Women professionals get hybrid working boost

The post-pandemic surge in hybrid working has encouraged large numbers of professionally-educated women in the UK - particularly mothers - to move back into full-time work, new research has shown.

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The report from the Commission on Hybrid and Remote Working, based on research by the Public First management consultancy, also found that hybrid work had proved to be invaluable when it came to business recruitment and retention, especially given the nation's long-standing skills gap.

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Research will inform recommendations on hybrid working

According to the research, hybrid working is worth £13.5 billion annually with hybrid employees valuing the positive impacts of such work in their work-life balance and wellbeing.The commission is made up of techUK members Zoom and Vodafone, the Chartered Institute of Personnel and Development's CEO Peter Cheese and representatives from Indeed, Liverpool John Moores University, the Northern Powerhouse Partnership, and Prospect Union.It was established to examine the rapid growth of hybrid working and make recommendations on how the government should respond to the rise in the practice.

Hybrid working key for inclusive workplaces

Julian David, chief executive of techUK, said: “It's imperative to harness the full potential of hybrid work for everyone, as it holds the key to fostering more inclusive and accessible workplaces."While many employers have already embraced this model, it is evident that government intervention is necessary to provide comprehensive guidelines and support to enable all businesses to unlock the advantages of hybrid and remote work.”The report said that, for decades, women have worked fewer hours than they would ideally like because of the challenges of managing children and other dependants.But now, Public First’s research shows that women able to work mainly work from home are much more likely to embrace full-time employment than those who have to work mainly away from home."That is even more the case in households with dependent children," said Jude Wilson, policy analyst at Public First. "The industry data shows large increases in the share of women in professional services (banking, ICT and other prof services) working full-time between 2019 and 2023, even more so when we look at those with kids."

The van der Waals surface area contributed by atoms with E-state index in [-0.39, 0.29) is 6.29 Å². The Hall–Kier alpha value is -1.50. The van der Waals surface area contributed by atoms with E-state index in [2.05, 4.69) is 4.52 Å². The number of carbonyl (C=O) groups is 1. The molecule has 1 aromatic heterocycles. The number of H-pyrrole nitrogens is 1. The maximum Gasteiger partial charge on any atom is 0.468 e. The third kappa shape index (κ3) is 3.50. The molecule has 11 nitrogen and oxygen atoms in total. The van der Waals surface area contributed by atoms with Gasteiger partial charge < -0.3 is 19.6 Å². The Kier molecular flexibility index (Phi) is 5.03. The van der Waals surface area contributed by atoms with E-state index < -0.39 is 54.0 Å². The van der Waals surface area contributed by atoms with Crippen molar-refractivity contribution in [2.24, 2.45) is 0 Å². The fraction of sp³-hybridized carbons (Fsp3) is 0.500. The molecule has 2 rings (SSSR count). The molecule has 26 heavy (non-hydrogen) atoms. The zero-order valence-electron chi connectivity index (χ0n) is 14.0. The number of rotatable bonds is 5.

Practices to support hybrid working

The report recommends that employers create moments for purposeful interaction, connection and collaboration by ensuring that employees have a reason to be in their office when they are so required.It also says the government, working with relevant bodies, should develop guidelines to support businesses to measure productivity in hybrid and remote working environments.Additionally, the report recommends that employers offer line managers and those with management responsibilities, training on remote work to help them support their hybrid teams.Other proposals include: - a government review of parental leave policies and the impact these could have on bolstering gender divisions in the workplace.- the introduction by the government, working in consultation with businesses, of a National Remote and Hybrid Work Strategy to ensure that remote working "is a permanent feature in the UK workplace in a way that maximises economic, social and environmental benefits".- consideration by the National Infrastructure Commission of the rise of hybrid and remote working for inclusion in their second National Infrastructure Assessment due to be published later this year.The research found that a large majority of employers offering hybrid work said it helped with hiring and retention of staff, with businesses estimating they saved between £6.9-£10.3 billion annually in recruitment costs alone, thanks to improved retention because of hybrid working.Additionally, businesses said they found hybrid and remote working made it easier for them to hire from a wider range of backgrounds. "A majority of businesses said it helps them hire more parents and carers and those from different regions of the country, whilst a significant minority said it increased their ability to hire people with disabilities."It also found that two-thirds of businesses felt hybrid and remote work could either boost or did not adversely affect productivity. Among hybrid workers themselves, 46 per cent felt they were more productive at home.

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